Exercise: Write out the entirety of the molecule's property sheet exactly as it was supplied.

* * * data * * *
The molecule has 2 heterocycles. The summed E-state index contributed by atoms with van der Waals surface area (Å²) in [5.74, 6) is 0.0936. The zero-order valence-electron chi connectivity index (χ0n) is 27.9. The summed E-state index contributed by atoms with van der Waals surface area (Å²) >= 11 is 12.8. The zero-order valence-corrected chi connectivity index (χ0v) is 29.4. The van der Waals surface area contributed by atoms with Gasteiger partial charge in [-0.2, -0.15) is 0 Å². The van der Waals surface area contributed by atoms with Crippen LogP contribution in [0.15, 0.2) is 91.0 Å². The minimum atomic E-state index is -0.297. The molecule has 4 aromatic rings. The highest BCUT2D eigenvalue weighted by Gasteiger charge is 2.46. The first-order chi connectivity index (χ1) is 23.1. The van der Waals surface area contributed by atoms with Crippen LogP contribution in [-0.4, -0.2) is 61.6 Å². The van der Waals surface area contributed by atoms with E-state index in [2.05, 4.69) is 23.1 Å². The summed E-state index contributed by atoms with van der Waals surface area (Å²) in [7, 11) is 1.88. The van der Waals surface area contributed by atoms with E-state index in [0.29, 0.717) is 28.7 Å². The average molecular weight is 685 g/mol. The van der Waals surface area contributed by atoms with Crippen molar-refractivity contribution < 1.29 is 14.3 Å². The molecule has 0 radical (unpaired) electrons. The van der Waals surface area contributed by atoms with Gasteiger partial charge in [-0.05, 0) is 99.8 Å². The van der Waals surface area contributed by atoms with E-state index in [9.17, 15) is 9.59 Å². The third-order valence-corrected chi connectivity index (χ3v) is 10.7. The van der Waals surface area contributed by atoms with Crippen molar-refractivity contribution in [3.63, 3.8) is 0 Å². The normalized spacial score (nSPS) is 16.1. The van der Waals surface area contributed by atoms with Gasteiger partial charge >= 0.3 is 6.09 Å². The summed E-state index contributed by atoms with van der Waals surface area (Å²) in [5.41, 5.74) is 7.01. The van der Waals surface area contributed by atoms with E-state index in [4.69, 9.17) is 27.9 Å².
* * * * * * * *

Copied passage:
The molecule has 2 heterocycles. The summed E-state index contributed by atoms with van der Waals surface area (Å²) in [5.74, 6) is 0.0936. The zero-order valence-electron chi connectivity index (χ0n) is 27.9. The summed E-state index contributed by atoms with van der Waals surface area (Å²) >= 11 is 12.8. The zero-order valence-corrected chi connectivity index (χ0v) is 29.4. The van der Waals surface area contributed by atoms with Gasteiger partial charge in [-0.2, -0.15) is 0 Å². The van der Waals surface area contributed by atoms with Crippen LogP contribution in [0.15, 0.2) is 91.0 Å². The minimum atomic E-state index is -0.297. The molecule has 4 aromatic rings. The highest BCUT2D eigenvalue weighted by Gasteiger charge is 2.46. The first-order chi connectivity index (χ1) is 23.1. The van der Waals surface area contributed by atoms with Crippen LogP contribution in [-0.4, -0.2) is 61.6 Å². The van der Waals surface area contributed by atoms with E-state index in [2.05, 4.69) is 23.1 Å². The summed E-state index contributed by atoms with van der Waals surface area (Å²) in [7, 11) is 1.88. The van der Waals surface area contributed by atoms with E-state index in [0.29, 0.717) is 28.7 Å². The average molecular weight is 685 g/mol. The van der Waals surface area contributed by atoms with Crippen molar-refractivity contribution < 1.29 is 14.3 Å². The molecule has 0 radical (unpaired) electrons. The van der Waals surface area contributed by atoms with Gasteiger partial charge in [-0.05, 0) is 99.8 Å². The van der Waals surface area contributed by atoms with E-state index in [9.17, 15) is 9.59 Å². The third-order valence-corrected chi connectivity index (χ3v) is 10.7. The van der Waals surface area contributed by atoms with Crippen molar-refractivity contribution in [3.63, 3.8) is 0 Å². The normalized spacial score (nSPS) is 16.1. The van der Waals surface area contributed by atoms with Gasteiger partial charge >= 0.3 is 6.09 Å². The summed E-state index contributed by atoms with van der Waals surface area (Å²) in [5.41, 5.74) is 7.01. The van der Waals surface area contributed by atoms with E-state index in [4.69, 9.17) is 27.9 Å².